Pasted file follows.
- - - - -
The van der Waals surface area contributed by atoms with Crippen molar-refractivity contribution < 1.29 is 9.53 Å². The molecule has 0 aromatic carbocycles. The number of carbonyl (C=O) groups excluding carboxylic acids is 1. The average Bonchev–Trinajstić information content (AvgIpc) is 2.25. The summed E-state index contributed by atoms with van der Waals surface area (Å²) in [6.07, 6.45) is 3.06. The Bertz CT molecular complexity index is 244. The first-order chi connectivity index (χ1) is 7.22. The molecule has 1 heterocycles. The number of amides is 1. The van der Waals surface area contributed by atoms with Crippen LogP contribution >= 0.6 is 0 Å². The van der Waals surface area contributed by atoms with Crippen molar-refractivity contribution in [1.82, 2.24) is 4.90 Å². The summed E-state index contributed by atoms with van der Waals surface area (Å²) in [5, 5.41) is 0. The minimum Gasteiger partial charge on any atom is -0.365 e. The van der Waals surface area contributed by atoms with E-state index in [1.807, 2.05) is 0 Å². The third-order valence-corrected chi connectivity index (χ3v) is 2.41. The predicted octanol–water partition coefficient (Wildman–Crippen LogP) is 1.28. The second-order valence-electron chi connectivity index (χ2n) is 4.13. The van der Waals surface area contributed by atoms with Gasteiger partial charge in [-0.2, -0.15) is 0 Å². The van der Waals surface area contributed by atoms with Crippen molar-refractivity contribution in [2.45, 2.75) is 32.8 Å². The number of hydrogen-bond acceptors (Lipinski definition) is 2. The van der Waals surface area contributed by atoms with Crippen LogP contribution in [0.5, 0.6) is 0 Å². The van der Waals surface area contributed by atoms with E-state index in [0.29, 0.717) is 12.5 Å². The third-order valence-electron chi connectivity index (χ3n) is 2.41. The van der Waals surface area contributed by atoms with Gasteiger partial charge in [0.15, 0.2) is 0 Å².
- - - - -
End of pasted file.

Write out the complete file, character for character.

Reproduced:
The van der Waals surface area contributed by atoms with Crippen molar-refractivity contribution < 1.29 is 9.53 Å². The molecule has 0 aromatic carbocycles. The number of carbonyl (C=O) groups excluding carboxylic acids is 1. The average Bonchev–Trinajstić information content (AvgIpc) is 2.25. The summed E-state index contributed by atoms with van der Waals surface area (Å²) in [6.07, 6.45) is 3.06. The Bertz CT molecular complexity index is 244. The first-order chi connectivity index (χ1) is 7.22. The molecule has 1 heterocycles. The number of amides is 1. The van der Waals surface area contributed by atoms with Crippen LogP contribution >= 0.6 is 0 Å². The van der Waals surface area contributed by atoms with Crippen molar-refractivity contribution in [1.82, 2.24) is 4.90 Å². The summed E-state index contributed by atoms with van der Waals surface area (Å²) in [5, 5.41) is 0. The minimum Gasteiger partial charge on any atom is -0.365 e. The van der Waals surface area contributed by atoms with E-state index in [1.807, 2.05) is 0 Å². The third-order valence-corrected chi connectivity index (χ3v) is 2.41. The predicted octanol–water partition coefficient (Wildman–Crippen LogP) is 1.28. The second-order valence-electron chi connectivity index (χ2n) is 4.13. The van der Waals surface area contributed by atoms with Gasteiger partial charge in [-0.2, -0.15) is 0 Å². The van der Waals surface area contributed by atoms with Crippen molar-refractivity contribution in [2.45, 2.75) is 32.8 Å². The number of hydrogen-bond acceptors (Lipinski definition) is 2. The van der Waals surface area contributed by atoms with Crippen LogP contribution in [0.5, 0.6) is 0 Å². The van der Waals surface area contributed by atoms with E-state index in [0.29, 0.717) is 12.5 Å². The third-order valence-electron chi connectivity index (χ3n) is 2.41. The van der Waals surface area contributed by atoms with Gasteiger partial charge in [0.15, 0.2) is 0 Å².